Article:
At $4 a gallon, the high price of gas is hurting American families and putting a stranglehold on the nation's economy. This month, a survey funded by the nonpartisan Surdna Foundation found that families across the nation are paring budgets to pay for skyrocketing fuel costs, with poor families even scrimping on food and medicine. Days ago, Northwest Airlines' Doug Steenland grimly warned Congress of the risks of "out-of-control" fuel prices for his industry and others.
With so much at stake, President Bush and other political leaders are right to weigh all options as potential solutions to what is clearly an energy crisis. Of all the proposed measures, none has sparked a more bitter and unproductive debate than tapping into the nation's vast oil reserves in areas currently off limits: offshore and in Alaska's Arctic National Wildlife Refuge (ANWR). The acrimony has spilled over into the presidential race, turning the issue into an ill-informed litmus test of environmental credentials. A knee-jerk "no" has equaled a green candidate. A politician wanting to discuss the issue is derided as a pawn of Big Oil, even as some polls show that a majority of Americans now support drilling in off-limits areas. The snap judgment approach is unfortunate.
While there are good reasons ANWR should remain off limits, there are also good reasons to reconsider the nation's offshore oil deposits, where drilling and exploration have long been banned thanks to a 1982 congressional moratorium and a 1990 executive order by President George H.W. Bush. Off-limits coastal areas are estimated by the U.S. Department of the Interior to hold close to 19 billion barrels of recoverable oil, as well as substantial supplies of natural gas. By some estimates, the oil available is the equivalent of about a decade's worth of U.S. oil production -- not enough to end import dependence but enough to smooth the nation's transition to renewable fuels.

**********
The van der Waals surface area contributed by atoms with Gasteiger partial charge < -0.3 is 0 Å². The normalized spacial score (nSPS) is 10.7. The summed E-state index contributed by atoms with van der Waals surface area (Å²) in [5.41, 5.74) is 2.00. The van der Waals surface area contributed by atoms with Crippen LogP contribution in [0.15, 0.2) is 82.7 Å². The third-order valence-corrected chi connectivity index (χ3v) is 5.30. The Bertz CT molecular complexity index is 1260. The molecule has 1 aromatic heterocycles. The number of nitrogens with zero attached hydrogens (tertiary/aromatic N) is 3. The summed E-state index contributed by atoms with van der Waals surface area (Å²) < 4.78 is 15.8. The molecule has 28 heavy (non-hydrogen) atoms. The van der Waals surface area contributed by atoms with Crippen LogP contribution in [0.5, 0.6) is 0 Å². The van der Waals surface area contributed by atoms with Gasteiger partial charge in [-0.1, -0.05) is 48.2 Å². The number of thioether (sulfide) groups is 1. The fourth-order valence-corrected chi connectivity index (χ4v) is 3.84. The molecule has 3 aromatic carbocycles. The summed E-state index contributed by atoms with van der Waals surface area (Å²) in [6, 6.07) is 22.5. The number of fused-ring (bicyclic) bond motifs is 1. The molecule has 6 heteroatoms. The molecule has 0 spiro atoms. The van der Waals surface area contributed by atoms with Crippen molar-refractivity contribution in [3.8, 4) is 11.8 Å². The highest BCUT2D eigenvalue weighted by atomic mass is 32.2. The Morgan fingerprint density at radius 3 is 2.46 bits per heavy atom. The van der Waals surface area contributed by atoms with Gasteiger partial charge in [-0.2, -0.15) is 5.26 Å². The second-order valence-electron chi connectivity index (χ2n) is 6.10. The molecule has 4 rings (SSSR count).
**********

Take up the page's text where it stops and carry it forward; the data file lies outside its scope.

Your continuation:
Much has changed since the 1982 moratorium. Though some environmental advocates dispute this, drilling technology has advanced over the past quarter-century. Oil companies can drill more efficiently in deeper water with significantly less risk to the environment. "Compared to worldwide tanker spill rates, outer continental shelf operations are more than five times safer,'' according to the Department of Interior's Minerals Management Service.
It's still a matter of debate how long it would take for oil from these new ocean wells to move into the supply pipeline. But exploring these coastal areas could have an immediate impact at the pump. Just the possibility that domestic oil supplies are expanding likely would deter speculators, sending prices down. There was a real-life example of that effect this past week when a mere Energy Department announcement of higher-than-expected fuel supplies sent crude oil prices tumbling temporarily.
Drilling would also provide an economic boost to coastal states and have enough impact on oil prices to keep the Arctic wilderness off limits. The nation should honor its pledge to protect ANWR -- one of the last great untouched wilderness areas. Costly legal battles with environmental advocates -- who view the Arctic as a last stand -- would also escalate the time and financial investment needed to realize this area's energy potential. Then there's the industry's track record in the Arctic. Two years ago, British Petroleum corrosion problems led to a 267,000-gallon spill on Alaska's North Slope.
As a nation, we must push forward to a future in which clean, renewable energy fuels cars and heats homes. But there's a long way to go. In the meantime, breaking the backs of consumers and industry still dependent on fossil fuels is unacceptable. Relief is needed.
Rice University expert Kenneth Medlock has it right when he states that the nation needs a "portfolio" of solutions as it shifts to renewables. Nuclear energy and what may be the most potent tool of all -- conservation by consumers -- should all be part of a countrywide conversation on energy as the presidential election draws near. Offshore drilling isn't a panacea, but its potential role in the nation's transitional energy portfolio deserves thoughtful deliberation.